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It seems that webcams are important after all

For quite a few years I’ve believed that webcams are an important tool in the arsenal of personal communications. I’ve also wondered openly when they would evolve beyond a relatively simplistic state. For example, it took a long time for a USB 3 connected webcam to arrive.

This morning my wife was researching webcams for some of her staff. While she has a long history in broadcast production, she’s currently a public relations and corporate communications professional. Her staff are fielding requests from TV stations seeking to do remote interviews using tools like Skype, Zoom, Webex, etc.

Logitech Streamcam frontal

Since they have existing desktops, they don’t have built-in webcams. She was looking for webcams to add to these existing computers. Off the top of my head I recommended Logitech’s latest, which is known as the StreamCam.

Introduced in February of this year, the StreamCam is a brand new product. Unlike the Brio 4K webcam, reviewed here a while back, it’s USB 3.1 Type-C connected, delivering 1080p60. It’s likely a better solution than Brio 4K for most people.

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About Speakerphone Quality

A short while back, over in the VoIP forum on DSL Reports, long-time participant Stewart asked a question that seemed like it was written for me. Of course, I answered. The matter is related to one of my most favorite posts: Can You Hear Me Now? Headset vs Speakerphone In The Home Office.

With a little reflection, I realized that I didn’t want this discussion to simply fade away, so I’m adding a copy here.

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The Sound of Silence

For the past couple of days my office has been blissfully, almost eerily silent. Silent like I’ve not heard in several years. It’s enough to make me want some kind of background sounds, which is something that I’ve never wanted previously.

This newfound silence has been brought about by a combination of things. It cool enough outside that the door is closed. The mighty Fujitsu Halycon air conditioner is taking a much needed break. Today, it’s not so cool that I need a heater.

Most significantly, I’ve turned off the 24-port Netgear switch that serves as our network core. The other day I swapped an older 10/100 switch into service so I could clean out the old Netgear unit. Racked and untouched for along while, it was terribly dusty inside & out.

Netgear GS524T

This old Netgear GS524T has two built-in 40mm fans. They’ve been making noise forever. It’s been getting steadily worse. The 10/00 switch that I have as backup is fanless, so the familiar whine of the wee fans has been silenced for now.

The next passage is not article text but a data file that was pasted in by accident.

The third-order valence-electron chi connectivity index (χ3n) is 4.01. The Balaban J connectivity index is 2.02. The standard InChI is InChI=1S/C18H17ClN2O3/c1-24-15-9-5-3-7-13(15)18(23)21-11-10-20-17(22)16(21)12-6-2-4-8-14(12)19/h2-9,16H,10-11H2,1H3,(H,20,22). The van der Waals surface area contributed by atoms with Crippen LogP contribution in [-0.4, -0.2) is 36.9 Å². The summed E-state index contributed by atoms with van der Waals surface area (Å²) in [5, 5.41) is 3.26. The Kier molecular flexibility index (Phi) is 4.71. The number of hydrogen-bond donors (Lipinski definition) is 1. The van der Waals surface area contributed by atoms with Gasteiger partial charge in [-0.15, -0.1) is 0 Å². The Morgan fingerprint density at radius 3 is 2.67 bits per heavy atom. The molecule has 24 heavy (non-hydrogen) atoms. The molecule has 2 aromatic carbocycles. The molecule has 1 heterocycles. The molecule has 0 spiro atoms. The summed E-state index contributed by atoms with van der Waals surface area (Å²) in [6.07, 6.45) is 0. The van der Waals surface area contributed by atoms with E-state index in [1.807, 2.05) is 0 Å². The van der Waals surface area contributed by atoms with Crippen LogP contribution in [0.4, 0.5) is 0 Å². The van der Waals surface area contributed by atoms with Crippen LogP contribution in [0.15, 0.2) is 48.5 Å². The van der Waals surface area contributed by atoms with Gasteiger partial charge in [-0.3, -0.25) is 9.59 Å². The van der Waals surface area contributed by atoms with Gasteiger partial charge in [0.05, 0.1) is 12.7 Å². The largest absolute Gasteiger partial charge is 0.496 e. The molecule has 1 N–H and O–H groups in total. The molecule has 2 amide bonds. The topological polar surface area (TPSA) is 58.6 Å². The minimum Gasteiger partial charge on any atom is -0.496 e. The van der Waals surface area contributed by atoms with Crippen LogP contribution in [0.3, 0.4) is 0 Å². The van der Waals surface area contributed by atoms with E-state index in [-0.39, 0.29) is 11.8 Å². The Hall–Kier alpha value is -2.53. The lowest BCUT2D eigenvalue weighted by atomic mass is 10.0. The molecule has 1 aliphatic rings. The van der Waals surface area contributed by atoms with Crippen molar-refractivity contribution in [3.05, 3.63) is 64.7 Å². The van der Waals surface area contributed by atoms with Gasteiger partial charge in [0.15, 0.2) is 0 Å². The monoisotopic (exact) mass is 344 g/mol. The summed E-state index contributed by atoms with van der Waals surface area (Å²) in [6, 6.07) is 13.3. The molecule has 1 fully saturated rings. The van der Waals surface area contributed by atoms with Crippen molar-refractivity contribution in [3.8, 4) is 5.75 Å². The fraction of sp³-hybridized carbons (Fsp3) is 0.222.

In fact, according to my Netatmo Weather Station the ambient noise level in my home office is around 36 dba. That’s pretty quiet.

2019-12-10 15.11.05

Just now, staring at the approaching holidays, I don’t really want to spend on a new & much better switch, so I think I will replace the fans in the old one. It’s a $20-30 project. I’m told that folks do this routinely in the case of Ubiquiti switches. They replace the noisy stock fans with quieter fans from Noctua.

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Offline Today

From 3am this morning our home network has been offline. This was expected. Comcast, our primary access provider, was quite good about notifying us of a planned fiber upgrade. The process has been taking areas of the neighborhood offline briefly…

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The Ubiquiti LiteBeam Wireless Bridge Looks like Fun!

Occasionally something crosses my path that looks like a fun toy. I find myself wishing I had a project to justify the purchase. Such is the case with the Ubiquiti LBE-5AC-GEN2-US LiteBeam Wireless Bridge.

A pair of these devices form a long-range wireless bridge operating in unlicensed spectrum. It fits right in with our existing Unifi Cloud Key and AC Pro Wi-Fi APs. Best of all, at under $70 per end, it’s really affordable.

LiteBeam 5AC Gen2

Ideally, I’d use a pair of these radios to gain access to the Tachus fiber internet service that runs up Harvard Ave. That’s 1.43 miles (2.29 km) due west of our home. The Ubiquiti setup tool shows that we could achieve 250 Mbps over that link.

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Laptops Past & Present

This is gonna come off as self-indulgent. Since this non-commercial blog, I’m gonna go with it anyway. It’s a collection of thoughts brought about by the purchase of a new laptop, a process that was not simple. It could have been, but it wasn’t.

You see, it’s been along time since I last bought a laptop. All the way back in January 2013. I had forgotten a lot of things in the intervening six-and-a-half years.

The last laptop I carried when I worked for Pixel Power was an HP 8510W. This was not standard company issue. In the UK, they had a standard issue laptop (I think.) In the US, lacking central admin, we were given a spending allocation to go procure something for ourselves.

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